top of page

Central Auditory Processing Evaluations

What is Central Auditory Processing? 

Central auditory processing disorder (CAPD) is a condition in which the ears and the brain do not work well together. People with CAPD can hear, but the brain has trouble processing and understanding the sounds it hears.

"Central auditory processing disorder (CAPD) is a hearing problem that affects about 3%–5% of school-aged children." (Nemours, 2021)


Children with this condition have difficultly understanding what they hear in the same way other kids do. This is because their ears and brain are not working together as they should. Their brain has a harder time processing the sound information that they are taking in.

With the right strategies, kids with CAPD can be successful in school and life. Early diagnosis is important. If the condition is not identified and managed early, a child is at risk for listening and learning problems at home and school.



Mishears sounds or words


Trouble following directions


Preforms better in quiet settings


Difficulties  with spelling




A person or child with CAPD may exhibit difficulty with auditory processing in the following ways:

  • Poor listening skills

  • Difficulty following oral instructions or classroom discussions

  • Frequently say “huh?” or “what?”

  • Difficulty with phonics or letter-sound correspondences, sound blending or segmentation

  • Difficulty decoding unfamiliar words

  • Poor spelling

  • Slow fluency of reading

  • Poor reading comprehension

  • Difficulty understanding in the presence of background noise

  • Poor attention, daydreaming, high distractibility (may seem like an attention disorder)

  • Give slow or delayed responses to oral questions

  • May be prone to behavior problems due to frustration or boredom (inability to follow the class)

  • Avoidance of reading or other difficult tasks

How is CAPD Assessed?

CAPD diagnosis, testing and therapy have seen significant advances in the last 60 years with the development of research-based testing protocols. Prior to testing for CAPD, it is mandatory to rule out hearing loss to ensure the individual has typical peripheral hearing. 

CAPD testing can be conducted on children as young as 7 years old. It is advisable for children suspected of having CAPD to get tested as early as possible, as it can greatly improve their academic and social success.

There are different testing protocols currently in use for CAPD testing – Buffalo model, Terri Bellis model, to name a few. The purpose of these tests is to assess CAPD using a series of tests that target auditory decoding, integration, tolerance fading memory and organization difficulties. 

During an CAPD test, the client or child is presented with a series of tests to determine how their brain identifies and uses sounds and words in both quiet and noise. The stimulus (sounds) used in these tests target specific centers in the brain for language, speech, memory, and comprehension. In addition to regular CAPD testing, both children and adults can also be assessed using an interactive test called Acoustic Pioneer, which is available as an iOS application on Apple-related devices such as an iPhone or iPad. The application was designed and validated by an audiologist named Matthew Barker, and is a great tool to use for diagnostics and also for measuring progress with therapy.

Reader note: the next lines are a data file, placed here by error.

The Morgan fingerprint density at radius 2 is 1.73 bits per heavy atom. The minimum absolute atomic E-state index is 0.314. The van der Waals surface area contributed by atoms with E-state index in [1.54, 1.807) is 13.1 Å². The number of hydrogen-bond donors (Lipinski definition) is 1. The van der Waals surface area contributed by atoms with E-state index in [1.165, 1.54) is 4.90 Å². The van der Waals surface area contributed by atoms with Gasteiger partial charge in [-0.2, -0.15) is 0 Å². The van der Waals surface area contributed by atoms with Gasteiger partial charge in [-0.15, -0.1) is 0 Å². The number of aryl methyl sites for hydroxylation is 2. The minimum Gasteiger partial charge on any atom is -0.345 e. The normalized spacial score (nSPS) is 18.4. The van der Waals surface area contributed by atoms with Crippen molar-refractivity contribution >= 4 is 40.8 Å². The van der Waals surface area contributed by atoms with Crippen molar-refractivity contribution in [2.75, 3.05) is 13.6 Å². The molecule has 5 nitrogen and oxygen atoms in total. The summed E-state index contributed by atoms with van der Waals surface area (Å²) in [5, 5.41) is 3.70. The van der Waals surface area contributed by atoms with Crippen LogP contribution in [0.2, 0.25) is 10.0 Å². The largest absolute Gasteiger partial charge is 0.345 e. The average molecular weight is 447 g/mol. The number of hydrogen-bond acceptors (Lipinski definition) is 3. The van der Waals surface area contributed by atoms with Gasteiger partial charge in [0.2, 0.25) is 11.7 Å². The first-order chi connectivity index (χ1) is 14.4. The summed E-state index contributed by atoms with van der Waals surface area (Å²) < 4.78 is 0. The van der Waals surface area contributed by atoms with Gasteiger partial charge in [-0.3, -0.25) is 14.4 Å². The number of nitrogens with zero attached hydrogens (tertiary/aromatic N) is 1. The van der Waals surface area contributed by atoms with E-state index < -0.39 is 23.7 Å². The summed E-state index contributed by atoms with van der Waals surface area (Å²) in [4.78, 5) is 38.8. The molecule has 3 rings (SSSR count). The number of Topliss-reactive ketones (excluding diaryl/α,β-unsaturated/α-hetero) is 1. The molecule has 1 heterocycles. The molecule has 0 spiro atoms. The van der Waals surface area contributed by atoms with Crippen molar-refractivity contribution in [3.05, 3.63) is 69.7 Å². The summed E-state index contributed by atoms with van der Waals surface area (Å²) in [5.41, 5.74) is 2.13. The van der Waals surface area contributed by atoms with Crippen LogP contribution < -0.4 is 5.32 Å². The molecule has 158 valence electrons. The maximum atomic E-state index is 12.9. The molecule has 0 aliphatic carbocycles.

How Does CAPD Testing Help?

CAPD assessment using a formalized testing procedure is highly beneficial in the following aspects.

  • It provides information about comprehension and expression of spoken language

  • It can be used as an aid to address issues associated with articulation, spelling, oral language, speech understanding in noise, distractions, sequencing, short term memory, and other auditory based tasks

  • It helps to identify academic and communication difficulties

  • It helps in diagnosing CAPD from other disorders, such as ADD, ADHD, learning disabilities and depression

  • It prevents misdiagnosis and provides possible prognosis of therapy

  • Psychological effects of CAPD can be minimized

  • Appropriate identification of children with CAPD will allow insightful educational planning

  • Allows for further steps and interventions to be take in the child's school environment. 

  • It provides additional information that helps in understanding benefit from other therapies

Benefits of CAPD Therapy

The results and outcomes of therapy are long lasting and are achievable in a short period of time. APD therapy is most helpful in improving:

  • Outcomes of other therapies children who are hyperactive, distractible or have short attention spans

  • Focus in a task

  • Sequencing abilities

  • Ability to extract signal from noise without getting distracted

  • Calmness in noisy situations

  • Academic performance at school

  • Social communication and helps to ease frustration

Any questions?
Please contact us for more information.

Thanks for submitting!

bottom of page